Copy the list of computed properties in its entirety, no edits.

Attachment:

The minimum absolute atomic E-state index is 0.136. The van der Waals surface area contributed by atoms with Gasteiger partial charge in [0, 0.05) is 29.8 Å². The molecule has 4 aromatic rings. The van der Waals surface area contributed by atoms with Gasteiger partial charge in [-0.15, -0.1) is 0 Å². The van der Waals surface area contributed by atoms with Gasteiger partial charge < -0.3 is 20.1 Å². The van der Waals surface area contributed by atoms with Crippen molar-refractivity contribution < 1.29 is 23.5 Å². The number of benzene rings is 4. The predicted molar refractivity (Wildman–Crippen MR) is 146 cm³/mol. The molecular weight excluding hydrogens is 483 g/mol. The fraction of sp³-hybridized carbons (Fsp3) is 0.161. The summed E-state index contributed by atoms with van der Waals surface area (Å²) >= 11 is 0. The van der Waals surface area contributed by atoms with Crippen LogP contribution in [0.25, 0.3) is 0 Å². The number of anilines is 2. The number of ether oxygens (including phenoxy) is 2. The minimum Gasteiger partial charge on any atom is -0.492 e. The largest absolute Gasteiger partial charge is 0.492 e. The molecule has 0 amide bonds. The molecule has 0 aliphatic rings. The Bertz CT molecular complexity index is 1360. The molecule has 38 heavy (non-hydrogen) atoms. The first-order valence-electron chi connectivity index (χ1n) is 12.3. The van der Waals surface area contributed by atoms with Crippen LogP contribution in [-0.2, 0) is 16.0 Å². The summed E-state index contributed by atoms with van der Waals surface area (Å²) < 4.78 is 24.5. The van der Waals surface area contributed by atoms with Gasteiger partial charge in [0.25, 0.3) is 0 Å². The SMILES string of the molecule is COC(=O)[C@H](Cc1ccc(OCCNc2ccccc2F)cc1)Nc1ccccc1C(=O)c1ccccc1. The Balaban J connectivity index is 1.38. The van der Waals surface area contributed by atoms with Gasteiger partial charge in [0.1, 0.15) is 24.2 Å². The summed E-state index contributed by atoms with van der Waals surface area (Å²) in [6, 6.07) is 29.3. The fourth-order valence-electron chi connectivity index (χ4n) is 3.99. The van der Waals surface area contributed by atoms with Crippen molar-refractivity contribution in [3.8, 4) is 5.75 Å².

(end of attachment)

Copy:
The minimum absolute atomic E-state index is 0.136. The van der Waals surface area contributed by atoms with Gasteiger partial charge in [0, 0.05) is 29.8 Å². The molecule has 4 aromatic rings. The van der Waals surface area contributed by atoms with Gasteiger partial charge in [-0.15, -0.1) is 0 Å². The van der Waals surface area contributed by atoms with Gasteiger partial charge < -0.3 is 20.1 Å². The van der Waals surface area contributed by atoms with Crippen molar-refractivity contribution < 1.29 is 23.5 Å². The number of benzene rings is 4. The predicted molar refractivity (Wildman–Crippen MR) is 146 cm³/mol. The molecular weight excluding hydrogens is 483 g/mol. The fraction of sp³-hybridized carbons (Fsp3) is 0.161. The summed E-state index contributed by atoms with van der Waals surface area (Å²) >= 11 is 0. The van der Waals surface area contributed by atoms with Crippen LogP contribution in [0.25, 0.3) is 0 Å². The number of anilines is 2. The number of ether oxygens (including phenoxy) is 2. The minimum Gasteiger partial charge on any atom is -0.492 e. The largest absolute Gasteiger partial charge is 0.492 e. The molecule has 0 amide bonds. The molecule has 0 aliphatic rings. The Bertz CT molecular complexity index is 1360. The molecule has 38 heavy (non-hydrogen) atoms. The first-order valence-electron chi connectivity index (χ1n) is 12.3. The van der Waals surface area contributed by atoms with Crippen LogP contribution in [-0.2, 0) is 16.0 Å². The summed E-state index contributed by atoms with van der Waals surface area (Å²) < 4.78 is 24.5. The van der Waals surface area contributed by atoms with Gasteiger partial charge in [0.25, 0.3) is 0 Å². The SMILES string of the molecule is COC(=O)[C@H](Cc1ccc(OCCNc2ccccc2F)cc1)Nc1ccccc1C(=O)c1ccccc1. The Balaban J connectivity index is 1.38. The van der Waals surface area contributed by atoms with Gasteiger partial charge in [0.1, 0.15) is 24.2 Å². The summed E-state index contributed by atoms with van der Waals surface area (Å²) in [6, 6.07) is 29.3. The fourth-order valence-electron chi connectivity index (χ4n) is 3.99. The van der Waals surface area contributed by atoms with Crippen molar-refractivity contribution in [3.8, 4) is 5.75 Å².